First, Ruf asks questions about human nature. Why do we leave home? Why do we “go” anywhere? What is it we hope to find when we walk away from the nest we’ve so carefully feathered? Frederick Ruf suggests that our home lives form a surface, and the purpose of travel is to trouble and “rupture” that surface. Bewildered Travel asks why, what we are seeking, why this human need to leave and to rupture, what purpose is served by travel, and Ruf turns the question a myriad of ways. Is it a pilgrimage? What holiness does pilgrimage serve? Is it “commerce with the ancients,” as traditional travel writers assumed? How much of the goodness of travel is achieved by the “trance-state” of altered consciousness of driving or flying? What do we hope when we meet strangers? How does the experience of travel affect our experience of our own bodies?

Throughout Bewildered Travel, Ruf surveys travel writing from Matthew Arnold’s earnestness, to the first travel guides, to Mark Twain’s Innocents Abroad and Paul Bowles’ The Sheltering Sky. In his theory that we travel to rupture surfaces, Ruf pulls in the writings of Flannery O’Connor (though she doesn’t travel) to say perhaps we are looking to get knocked in the head, to forget who we once were, to be transformed. Perhaps we love danger, secretly. Perhaps we are coming to terms with death just by walking onto a plane.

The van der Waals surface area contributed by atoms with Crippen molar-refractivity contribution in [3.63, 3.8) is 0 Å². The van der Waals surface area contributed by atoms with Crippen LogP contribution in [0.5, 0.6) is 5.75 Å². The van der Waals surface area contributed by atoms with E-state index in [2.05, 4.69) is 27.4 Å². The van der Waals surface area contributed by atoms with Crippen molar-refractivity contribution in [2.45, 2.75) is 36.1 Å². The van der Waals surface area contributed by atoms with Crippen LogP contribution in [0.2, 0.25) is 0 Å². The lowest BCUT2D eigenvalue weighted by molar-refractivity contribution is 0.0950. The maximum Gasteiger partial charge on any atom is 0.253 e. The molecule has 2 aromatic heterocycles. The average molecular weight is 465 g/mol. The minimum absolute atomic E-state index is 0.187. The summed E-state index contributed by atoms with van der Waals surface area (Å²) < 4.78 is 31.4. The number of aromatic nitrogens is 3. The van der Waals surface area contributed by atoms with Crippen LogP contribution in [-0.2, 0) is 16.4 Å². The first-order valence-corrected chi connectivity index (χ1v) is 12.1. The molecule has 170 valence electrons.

Some books are so quirky as to be endearing—take a book like Walker Percy’s Lost in the Cosmos. Ruf’s work asks similar questions, but without the humor that provides Percy with a safe distance from the reader. Ruf’s heart is deeply mired in mystery in an intimate way Lost in the Cosmos could never approach. I see Ruf’s shyness, his reticence when a Cuban woman motions he should step down a dark hallway with her—he doesn’t go, but he wonders if he’s missed something. He envies another travel writer who encounters strangers “by touch.” He describes being mugged less than half a mile from his own home, saying “travel” needn’t be any further than one’s own threshold.

I can’t say what is so compelling about Ruf’s writing. Perhaps it’s an artful formlessness that is so like travel itself. He suggests we travel for the trance state, for the delirium, and I like his writing precisely because it evokes that mystery he names so well. Though I’ve finished reading the book, I’ll continue reading the world Ruf names, to ask questions of my surfaces, ruptures, and what about travel makes us rise to occasions and thrive on disruption.